Protonation states in molecular dynamics simulations of peptide folding and binding

Avraham Ben-Shimon, Deborah E. Shalev, Masha Y. Niv

Research output: Contribution to journalReview articlepeer-review


Peptides are important signaling modules, acting both as individual hormones and as parts of larger molecules, mediating their protein-protein interactions. Many peptidic and peptidomimetic drugs have reached the marketplace and opportunities for peptide-based drug discovery are on the rise. pH-dependent behavior of peptides is well documented in the context of misfolding diseases and peptide translocation. Changes in the protonation states of peptide residues often have a crucial effect on a peptide's structure, dynamics and function, which may be exploited for biotechnological applications. The current review surveys the increasing levels of sophistication in the treatment of protonation states in computational studies involving peptides. Specifically we describe I) the common practice of assigning a single protonation state and using it throughout the dynamic simulation, II) approaches that consider multiple protonation states and compare computed observables to experimental ones, III) constant pH molecular dynamics methods that couple changes in protonation states with conformational dynamics "on the fly". Applications of conformational dynamics treatment of peptides in the context of binding, folding and interactions with the membrane are presented, illustrating the growing body of work in this field and highlighting the importance of careful handling of protonation states of peptidic residues.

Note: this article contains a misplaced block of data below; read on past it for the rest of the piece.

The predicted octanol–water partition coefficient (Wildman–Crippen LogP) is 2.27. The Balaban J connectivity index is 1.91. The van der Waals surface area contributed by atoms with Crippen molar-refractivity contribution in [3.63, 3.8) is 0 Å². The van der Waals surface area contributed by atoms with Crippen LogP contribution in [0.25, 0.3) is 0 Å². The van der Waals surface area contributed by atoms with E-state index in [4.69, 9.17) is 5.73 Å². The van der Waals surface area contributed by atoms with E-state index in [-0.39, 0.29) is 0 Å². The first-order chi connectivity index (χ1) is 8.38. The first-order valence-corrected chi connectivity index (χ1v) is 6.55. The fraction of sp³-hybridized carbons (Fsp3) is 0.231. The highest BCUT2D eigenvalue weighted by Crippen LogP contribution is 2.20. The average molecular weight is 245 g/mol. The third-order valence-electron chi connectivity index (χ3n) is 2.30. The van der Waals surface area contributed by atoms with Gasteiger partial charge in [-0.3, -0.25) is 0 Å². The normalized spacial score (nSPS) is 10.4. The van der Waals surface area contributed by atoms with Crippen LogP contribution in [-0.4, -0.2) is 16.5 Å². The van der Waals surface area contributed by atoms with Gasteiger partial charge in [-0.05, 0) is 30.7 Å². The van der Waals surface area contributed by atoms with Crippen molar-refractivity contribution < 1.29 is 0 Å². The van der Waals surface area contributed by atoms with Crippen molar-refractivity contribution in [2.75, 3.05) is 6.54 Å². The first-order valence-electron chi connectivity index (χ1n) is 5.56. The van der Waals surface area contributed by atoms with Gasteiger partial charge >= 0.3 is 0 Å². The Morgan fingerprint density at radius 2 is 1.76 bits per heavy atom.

Original languageAmerican English
Pages (from-to)4173-4181
Number of pages9
JournalCurrent Pharmaceutical Design
Issue number23
StatePublished - 2013


  • Computational
  • Docking
  • Drug design
  • Flexibility
  • Molecular dynamics
  • Peptidomimetics
  • Protein-protein interactions

All Science Journal Classification (ASJC) codes

  • Pharmacology
  • Drug Discovery


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